source: docs/HPCA2012/00-abstract.tex @ 1379

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1In modern applications text files are employed widely. For example,
2XML files provide data storage in human readable format and are
3ubiquitous in applications ranging from database systems to mobile phone
4SDKs.  Traditional text processing tools are built around a
5byte-at-a-time processing model where each character token of a
6document is examined. The byte-at-a-time model is highly challenging
7for commodity processors. It includes many unpredictable
8input-dependent branches which cause pipeline squashes and
9stalls. Furthermore, typical text processing tools perform few
10operations per processed character and experience high cache miss
11rates. Overall, parsing text in important domains like XML processing
12requires high performance motivating hardware designers to adopt ASIC
13solutions.
14
15% In this paper on commodity.
16% We expose through a toolchain.
17% We demonstrate what can be achieved with branches etc.
18% We study various tradeoffs.
19% Finally we show the benefits can be stacked
20
21In this paper, we enable text processing applications to effectively
22use commodity processors. We introduce Parabix (Parallel Bitstream)
23technology, a software toolkit and execution framework that allows
24applications to exploit modern SIMD instructions extensions for high
25performance text processing. Parabix enables the application developer
26to write constructs assuming unlimited SIMD data parallelism and
27Parabix's bitstream translator generates code based on machine specifics
28(e.g., SIMD register widths).  The key insight into efficient text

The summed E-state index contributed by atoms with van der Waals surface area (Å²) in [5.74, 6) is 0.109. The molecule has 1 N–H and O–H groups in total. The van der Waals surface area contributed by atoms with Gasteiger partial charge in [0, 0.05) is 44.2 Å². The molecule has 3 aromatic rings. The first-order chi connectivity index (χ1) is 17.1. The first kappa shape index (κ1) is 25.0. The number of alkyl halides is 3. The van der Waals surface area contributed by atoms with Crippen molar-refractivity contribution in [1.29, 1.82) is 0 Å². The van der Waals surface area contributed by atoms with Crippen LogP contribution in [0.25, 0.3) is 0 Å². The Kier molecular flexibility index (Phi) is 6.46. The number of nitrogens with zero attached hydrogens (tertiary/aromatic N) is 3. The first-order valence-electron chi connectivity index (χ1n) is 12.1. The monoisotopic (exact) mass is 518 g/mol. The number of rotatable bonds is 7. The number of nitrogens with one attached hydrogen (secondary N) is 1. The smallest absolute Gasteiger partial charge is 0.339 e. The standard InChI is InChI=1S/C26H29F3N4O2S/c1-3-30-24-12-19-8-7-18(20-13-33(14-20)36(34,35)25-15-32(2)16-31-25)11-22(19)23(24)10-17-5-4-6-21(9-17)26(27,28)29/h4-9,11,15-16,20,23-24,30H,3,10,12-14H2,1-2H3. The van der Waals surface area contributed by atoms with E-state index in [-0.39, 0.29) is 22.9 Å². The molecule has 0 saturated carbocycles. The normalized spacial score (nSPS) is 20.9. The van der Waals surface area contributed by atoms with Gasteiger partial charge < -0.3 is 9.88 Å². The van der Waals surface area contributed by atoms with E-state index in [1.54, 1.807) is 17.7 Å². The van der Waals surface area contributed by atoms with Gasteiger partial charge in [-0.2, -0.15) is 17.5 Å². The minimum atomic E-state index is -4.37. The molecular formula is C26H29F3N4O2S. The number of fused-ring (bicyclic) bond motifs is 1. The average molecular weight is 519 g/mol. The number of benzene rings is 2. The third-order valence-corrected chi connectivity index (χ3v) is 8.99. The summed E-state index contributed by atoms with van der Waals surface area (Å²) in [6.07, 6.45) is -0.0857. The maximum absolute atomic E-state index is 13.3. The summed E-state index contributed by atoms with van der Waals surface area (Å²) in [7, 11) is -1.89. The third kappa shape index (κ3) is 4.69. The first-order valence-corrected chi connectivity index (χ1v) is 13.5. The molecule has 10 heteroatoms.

29processing in Parabix is the data organization. Parabix transposes the
30sequence of character bytes into sets of 8 parallel bit streams which
31then enables us to operate on multiple characters with single
32bit-parallel SIMD operators. We demonstrate the features and
33efficiency of Parabix with a XML parsing application. We evaluate a
34Parabix-based XML parser against two widely used XML parsers, Expat
35and Apache's Xerces, and across three generations of x86 processors,
36including the new Intel \SB{}.  We show that Parabix's speedup is
372$\times$--7$\times$ over Expat and Xerces. We observe that Parabix
38overall makes efficient use of intra-core parallel hardware on
39commodity processors and supports significant gains in energy. Using
40Parabix, we assess the scalability advantages of SIMD processor
41improvements across Intel processor generations, culminating with a
42look at the latest 256-bit AVX technology in \SB{} versus the now
43legacy 128-bit SSE technology. We also examine Parabix on mobile platforms
44using ARM processors with Neon SIMD extensions.  Finally, we partition the XML
45program into pipeline stages and demonstrate that thread-level
46parallelism exploits SIMD units scattered across the different cores
47and improves performance (2$\times$ on 4 cores) at same energy levels
48as the single-thread version.
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